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What Changes Will New U.S.-Afghan Night Raids Deal Bring?

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After months of negotiations, the U.S. and Afghanistan reached an agreement on Sunday that will transfer more control of controversial night raid operations to Afghan forces, allowing the two governments to move ahead in negotiating a broader strategic-partnership agreement.

Night raids — the signature tactic of the U.S.-led kill/capture campaign during which U.S. special forces, accompanied by Afghan troops, search private residences for suspected insurgents — have long strained relations between the two countries. Though the U.S. military touts the operations as the most effective means of putting pressure on the Taliban with the fewest civilian casualties, Afghan President Hamid Karzai has repeatedly called for their end, describing the raids as an affront on the sanctity of Afghan homes and warning that they further fuel the insurgency.

The new agreement requires that a warrant be issued by an Afghan court within 72 hours of a raid taking place, and that Afghan forces lead the raids. Afghan commanders can still request U.S. support and intelligence at any time for an operation.

A major sticking point in the negotiations was determining who would have authority over those detained in the raids.  The two sides agreed that Afghan forces will hold detainees and decide whether U.S. interrogators can have access to them — a significant change from the present scenario in which the U.S. can interrogate and hold detainees indefinitely without trial. However, western officials told The New York Times they were not worried that the Afghans would restrict their access.

There are several notable exceptions in the agreement: The deal does not apply to the small number of night raids carried out by the CIA and “other auspices,” according to The Times. In cases where intelligence must be acted on immediately,  a warrant can be issued after the raid. And though Afghan forces will lead the raids, vague language in the agreement allows U.S. forces to join a raid “as required or requested.”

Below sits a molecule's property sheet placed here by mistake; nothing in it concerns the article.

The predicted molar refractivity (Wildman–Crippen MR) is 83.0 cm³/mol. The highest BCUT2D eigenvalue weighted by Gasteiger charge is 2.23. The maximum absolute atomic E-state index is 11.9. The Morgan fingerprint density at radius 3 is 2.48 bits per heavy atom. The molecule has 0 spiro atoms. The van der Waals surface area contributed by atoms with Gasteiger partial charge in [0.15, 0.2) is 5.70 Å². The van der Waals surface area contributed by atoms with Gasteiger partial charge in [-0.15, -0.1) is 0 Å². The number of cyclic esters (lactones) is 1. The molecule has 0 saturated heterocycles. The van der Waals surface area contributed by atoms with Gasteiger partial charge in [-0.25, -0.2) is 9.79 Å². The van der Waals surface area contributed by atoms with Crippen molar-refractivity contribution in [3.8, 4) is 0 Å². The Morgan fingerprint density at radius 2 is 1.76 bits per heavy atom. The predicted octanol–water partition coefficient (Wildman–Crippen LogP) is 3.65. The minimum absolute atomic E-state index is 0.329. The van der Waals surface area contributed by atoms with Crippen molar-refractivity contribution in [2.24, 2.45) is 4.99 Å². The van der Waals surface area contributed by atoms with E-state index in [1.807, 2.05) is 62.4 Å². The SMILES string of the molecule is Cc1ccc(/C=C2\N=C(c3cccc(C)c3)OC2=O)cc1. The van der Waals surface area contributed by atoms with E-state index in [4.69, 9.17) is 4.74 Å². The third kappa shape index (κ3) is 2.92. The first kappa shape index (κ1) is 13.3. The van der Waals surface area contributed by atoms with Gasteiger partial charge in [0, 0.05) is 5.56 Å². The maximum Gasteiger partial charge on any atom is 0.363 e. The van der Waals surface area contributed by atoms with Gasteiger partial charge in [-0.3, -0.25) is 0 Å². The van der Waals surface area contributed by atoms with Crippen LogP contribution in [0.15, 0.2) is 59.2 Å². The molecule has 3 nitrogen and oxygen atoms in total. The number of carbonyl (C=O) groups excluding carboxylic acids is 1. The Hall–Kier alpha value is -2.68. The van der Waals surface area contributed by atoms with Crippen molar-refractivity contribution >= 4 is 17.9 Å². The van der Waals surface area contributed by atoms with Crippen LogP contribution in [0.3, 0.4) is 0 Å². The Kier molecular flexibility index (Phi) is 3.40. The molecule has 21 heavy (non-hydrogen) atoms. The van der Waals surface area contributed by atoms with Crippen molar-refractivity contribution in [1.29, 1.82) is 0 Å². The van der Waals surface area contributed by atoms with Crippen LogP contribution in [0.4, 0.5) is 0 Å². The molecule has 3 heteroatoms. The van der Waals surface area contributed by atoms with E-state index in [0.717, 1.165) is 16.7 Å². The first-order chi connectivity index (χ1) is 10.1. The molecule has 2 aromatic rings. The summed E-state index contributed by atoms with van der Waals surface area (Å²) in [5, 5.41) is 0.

The deal has raised some questions: Newsweek‘s Ron Moreau and Sami Yousafzai wrote that it “seems to put a rather cumbersome bureaucracy in command of operations that need to be lightening fast as the targets of the raids move constantly.” They say that even Taliban commanders have attested to the nighttime operations’ effectiveness, with one one senior Taliban commander in eastern Afghanistan telling them, “We have lost the highest number of ground commanders in these night raids.”

The new policy may also raise human rights concerns about the treatment of detainees in Afghan prisons, which have been accused of systemic human rights abuses in the past.

Perhaps most of all, the deal highlights that despite concerns on both sides, Afghans will have to grapple with the costs.

“Villagers can’t stop the Taliban from entering their houses nor can they stop the night raids,”  a senior Afghan police officer in Ghazni province told Newsweek. “So once again the Afghan public is sandwiched between the U.S. and the Taliban.”

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